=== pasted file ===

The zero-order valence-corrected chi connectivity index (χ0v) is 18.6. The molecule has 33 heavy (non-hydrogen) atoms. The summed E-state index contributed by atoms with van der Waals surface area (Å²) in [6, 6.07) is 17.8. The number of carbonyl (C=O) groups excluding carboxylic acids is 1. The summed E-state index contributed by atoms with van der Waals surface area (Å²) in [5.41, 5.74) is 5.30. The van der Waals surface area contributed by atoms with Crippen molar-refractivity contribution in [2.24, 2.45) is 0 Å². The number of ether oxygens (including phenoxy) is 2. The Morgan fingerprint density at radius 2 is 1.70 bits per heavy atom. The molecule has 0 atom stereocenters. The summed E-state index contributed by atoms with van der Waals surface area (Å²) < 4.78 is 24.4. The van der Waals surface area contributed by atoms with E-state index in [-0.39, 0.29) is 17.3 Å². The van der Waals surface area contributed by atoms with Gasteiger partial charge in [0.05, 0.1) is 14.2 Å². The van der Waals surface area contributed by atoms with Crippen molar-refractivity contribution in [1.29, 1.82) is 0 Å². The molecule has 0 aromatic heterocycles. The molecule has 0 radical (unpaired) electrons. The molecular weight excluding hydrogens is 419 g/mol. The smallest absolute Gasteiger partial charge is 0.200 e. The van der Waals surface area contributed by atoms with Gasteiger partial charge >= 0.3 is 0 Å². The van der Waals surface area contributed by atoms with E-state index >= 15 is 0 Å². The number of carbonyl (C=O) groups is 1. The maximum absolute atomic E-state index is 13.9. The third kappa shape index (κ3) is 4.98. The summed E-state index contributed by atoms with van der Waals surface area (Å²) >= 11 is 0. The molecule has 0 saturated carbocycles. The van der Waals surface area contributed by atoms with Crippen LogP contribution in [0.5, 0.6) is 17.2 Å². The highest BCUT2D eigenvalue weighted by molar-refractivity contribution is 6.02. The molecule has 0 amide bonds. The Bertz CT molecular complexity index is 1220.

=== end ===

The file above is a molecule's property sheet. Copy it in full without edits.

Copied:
The zero-order valence-corrected chi connectivity index (χ0v) is 18.6. The molecule has 33 heavy (non-hydrogen) atoms. The summed E-state index contributed by atoms with van der Waals surface area (Å²) in [6, 6.07) is 17.8. The number of carbonyl (C=O) groups excluding carboxylic acids is 1. The summed E-state index contributed by atoms with van der Waals surface area (Å²) in [5.41, 5.74) is 5.30. The van der Waals surface area contributed by atoms with Crippen molar-refractivity contribution in [2.24, 2.45) is 0 Å². The number of ether oxygens (including phenoxy) is 2. The Morgan fingerprint density at radius 2 is 1.70 bits per heavy atom. The molecule has 0 atom stereocenters. The summed E-state index contributed by atoms with van der Waals surface area (Å²) < 4.78 is 24.4. The van der Waals surface area contributed by atoms with E-state index in [-0.39, 0.29) is 17.3 Å². The van der Waals surface area contributed by atoms with Gasteiger partial charge in [0.05, 0.1) is 14.2 Å². The van der Waals surface area contributed by atoms with Crippen molar-refractivity contribution in [1.29, 1.82) is 0 Å². The molecule has 0 aromatic heterocycles. The molecule has 0 radical (unpaired) electrons. The molecular weight excluding hydrogens is 419 g/mol. The smallest absolute Gasteiger partial charge is 0.200 e. The van der Waals surface area contributed by atoms with Gasteiger partial charge >= 0.3 is 0 Å². The van der Waals surface area contributed by atoms with E-state index >= 15 is 0 Å². The number of carbonyl (C=O) groups is 1. The maximum absolute atomic E-state index is 13.9. The third kappa shape index (κ3) is 4.98. The summed E-state index contributed by atoms with van der Waals surface area (Å²) >= 11 is 0. The molecule has 0 saturated carbocycles. The van der Waals surface area contributed by atoms with Crippen LogP contribution in [0.5, 0.6) is 17.2 Å². The highest BCUT2D eigenvalue weighted by molar-refractivity contribution is 6.02. The molecule has 0 amide bonds. The Bertz CT molecular complexity index is 1220.